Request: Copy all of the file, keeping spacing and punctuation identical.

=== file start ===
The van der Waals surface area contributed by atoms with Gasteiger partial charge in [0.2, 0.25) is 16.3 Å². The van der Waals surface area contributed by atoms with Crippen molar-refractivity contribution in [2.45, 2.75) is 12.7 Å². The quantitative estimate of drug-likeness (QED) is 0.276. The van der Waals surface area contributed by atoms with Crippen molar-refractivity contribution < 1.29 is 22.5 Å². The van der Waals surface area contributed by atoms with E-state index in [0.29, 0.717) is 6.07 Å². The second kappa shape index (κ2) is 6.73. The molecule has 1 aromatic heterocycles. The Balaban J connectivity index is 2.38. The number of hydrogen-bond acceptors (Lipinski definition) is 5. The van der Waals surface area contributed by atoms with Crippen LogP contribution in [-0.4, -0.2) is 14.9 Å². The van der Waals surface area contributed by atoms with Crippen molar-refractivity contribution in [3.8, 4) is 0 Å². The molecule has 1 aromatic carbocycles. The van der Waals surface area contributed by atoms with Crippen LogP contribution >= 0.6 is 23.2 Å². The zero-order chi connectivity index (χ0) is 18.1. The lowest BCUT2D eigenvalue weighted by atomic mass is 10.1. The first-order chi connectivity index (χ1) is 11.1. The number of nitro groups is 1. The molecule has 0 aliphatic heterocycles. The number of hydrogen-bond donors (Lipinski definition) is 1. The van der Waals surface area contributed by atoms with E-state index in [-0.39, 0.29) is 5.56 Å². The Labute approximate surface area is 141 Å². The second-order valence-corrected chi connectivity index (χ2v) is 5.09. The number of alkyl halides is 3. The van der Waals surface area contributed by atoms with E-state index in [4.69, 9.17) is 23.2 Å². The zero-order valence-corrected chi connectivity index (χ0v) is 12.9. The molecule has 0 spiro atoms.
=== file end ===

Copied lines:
The van der Waals surface area contributed by atoms with Gasteiger partial charge in [0.2, 0.25) is 16.3 Å². The van der Waals surface area contributed by atoms with Crippen molar-refractivity contribution in [2.45, 2.75) is 12.7 Å². The quantitative estimate of drug-likeness (QED) is 0.276. The van der Waals surface area contributed by atoms with Crippen molar-refractivity contribution < 1.29 is 22.5 Å². The van der Waals surface area contributed by atoms with E-state index in [0.29, 0.717) is 6.07 Å². The second kappa shape index (κ2) is 6.73. The molecule has 1 aromatic heterocycles. The Balaban J connectivity index is 2.38. The number of hydrogen-bond acceptors (Lipinski definition) is 5. The van der Waals surface area contributed by atoms with Crippen LogP contribution in [-0.4, -0.2) is 14.9 Å². The van der Waals surface area contributed by atoms with Crippen molar-refractivity contribution in [3.8, 4) is 0 Å². The molecule has 1 aromatic carbocycles. The van der Waals surface area contributed by atoms with Crippen LogP contribution >= 0.6 is 23.2 Å². The zero-order chi connectivity index (χ0) is 18.1. The lowest BCUT2D eigenvalue weighted by atomic mass is 10.1. The first-order chi connectivity index (χ1) is 11.1. The number of nitro groups is 1. The molecule has 0 aliphatic heterocycles. The number of hydrogen-bond donors (Lipinski definition) is 1. The van der Waals surface area contributed by atoms with E-state index in [-0.39, 0.29) is 5.56 Å². The Labute approximate surface area is 141 Å². The second-order valence-corrected chi connectivity index (χ2v) is 5.09. The number of alkyl halides is 3. The van der Waals surface area contributed by atoms with E-state index in [4.69, 9.17) is 23.2 Å². The zero-order valence-corrected chi connectivity index (χ0v) is 12.9. The molecule has 0 spiro atoms.